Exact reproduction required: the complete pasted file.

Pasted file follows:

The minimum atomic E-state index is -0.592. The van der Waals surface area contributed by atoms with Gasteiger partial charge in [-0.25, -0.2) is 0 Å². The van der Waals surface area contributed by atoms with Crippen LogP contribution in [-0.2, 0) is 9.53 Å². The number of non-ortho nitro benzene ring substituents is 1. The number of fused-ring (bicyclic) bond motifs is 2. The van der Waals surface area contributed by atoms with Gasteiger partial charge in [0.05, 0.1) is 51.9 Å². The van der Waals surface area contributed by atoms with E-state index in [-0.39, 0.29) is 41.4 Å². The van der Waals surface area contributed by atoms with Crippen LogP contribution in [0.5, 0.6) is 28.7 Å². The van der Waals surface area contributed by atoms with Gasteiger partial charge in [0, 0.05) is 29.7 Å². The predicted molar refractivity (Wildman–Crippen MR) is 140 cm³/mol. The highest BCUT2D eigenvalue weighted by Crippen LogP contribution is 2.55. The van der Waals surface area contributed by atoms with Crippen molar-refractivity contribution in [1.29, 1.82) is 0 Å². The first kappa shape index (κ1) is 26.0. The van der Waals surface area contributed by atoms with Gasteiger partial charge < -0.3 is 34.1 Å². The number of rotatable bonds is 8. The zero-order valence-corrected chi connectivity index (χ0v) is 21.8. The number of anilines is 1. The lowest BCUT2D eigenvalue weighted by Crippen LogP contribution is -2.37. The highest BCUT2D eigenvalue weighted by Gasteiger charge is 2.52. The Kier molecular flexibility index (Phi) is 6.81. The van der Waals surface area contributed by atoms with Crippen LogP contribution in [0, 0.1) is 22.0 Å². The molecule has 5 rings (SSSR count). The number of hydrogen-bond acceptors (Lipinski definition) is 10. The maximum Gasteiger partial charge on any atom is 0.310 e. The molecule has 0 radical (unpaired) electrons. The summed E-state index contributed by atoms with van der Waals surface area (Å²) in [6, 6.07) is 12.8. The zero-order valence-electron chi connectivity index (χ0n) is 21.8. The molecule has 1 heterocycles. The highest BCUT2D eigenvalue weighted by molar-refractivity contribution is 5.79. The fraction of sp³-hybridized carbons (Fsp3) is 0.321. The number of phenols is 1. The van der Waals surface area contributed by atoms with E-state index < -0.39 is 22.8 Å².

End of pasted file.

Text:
The minimum atomic E-state index is -0.592. The van der Waals surface area contributed by atoms with Gasteiger partial charge in [-0.25, -0.2) is 0 Å². The van der Waals surface area contributed by atoms with Crippen LogP contribution in [-0.2, 0) is 9.53 Å². The number of non-ortho nitro benzene ring substituents is 1. The number of fused-ring (bicyclic) bond motifs is 2. The van der Waals surface area contributed by atoms with Gasteiger partial charge in [0.05, 0.1) is 51.9 Å². The van der Waals surface area contributed by atoms with E-state index in [-0.39, 0.29) is 41.4 Å². The van der Waals surface area contributed by atoms with Crippen LogP contribution in [0.5, 0.6) is 28.7 Å². The van der Waals surface area contributed by atoms with Gasteiger partial charge in [0, 0.05) is 29.7 Å². The predicted molar refractivity (Wildman–Crippen MR) is 140 cm³/mol. The highest BCUT2D eigenvalue weighted by Crippen LogP contribution is 2.55. The van der Waals surface area contributed by atoms with Crippen molar-refractivity contribution in [1.29, 1.82) is 0 Å². The first kappa shape index (κ1) is 26.0. The van der Waals surface area contributed by atoms with Gasteiger partial charge < -0.3 is 34.1 Å². The number of rotatable bonds is 8. The zero-order valence-corrected chi connectivity index (χ0v) is 21.8. The number of anilines is 1. The lowest BCUT2D eigenvalue weighted by Crippen LogP contribution is -2.37. The highest BCUT2D eigenvalue weighted by Gasteiger charge is 2.52. The Kier molecular flexibility index (Phi) is 6.81. The van der Waals surface area contributed by atoms with Crippen LogP contribution in [0, 0.1) is 22.0 Å². The molecule has 5 rings (SSSR count). The number of hydrogen-bond acceptors (Lipinski definition) is 10. The maximum Gasteiger partial charge on any atom is 0.310 e. The molecule has 0 radical (unpaired) electrons. The summed E-state index contributed by atoms with van der Waals surface area (Å²) in [6, 6.07) is 12.8. The zero-order valence-electron chi connectivity index (χ0n) is 21.8. The molecule has 1 heterocycles. The highest BCUT2D eigenvalue weighted by molar-refractivity contribution is 5.79. The fraction of sp³-hybridized carbons (Fsp3) is 0.321. The number of phenols is 1. The van der Waals surface area contributed by atoms with E-state index < -0.39 is 22.8 Å².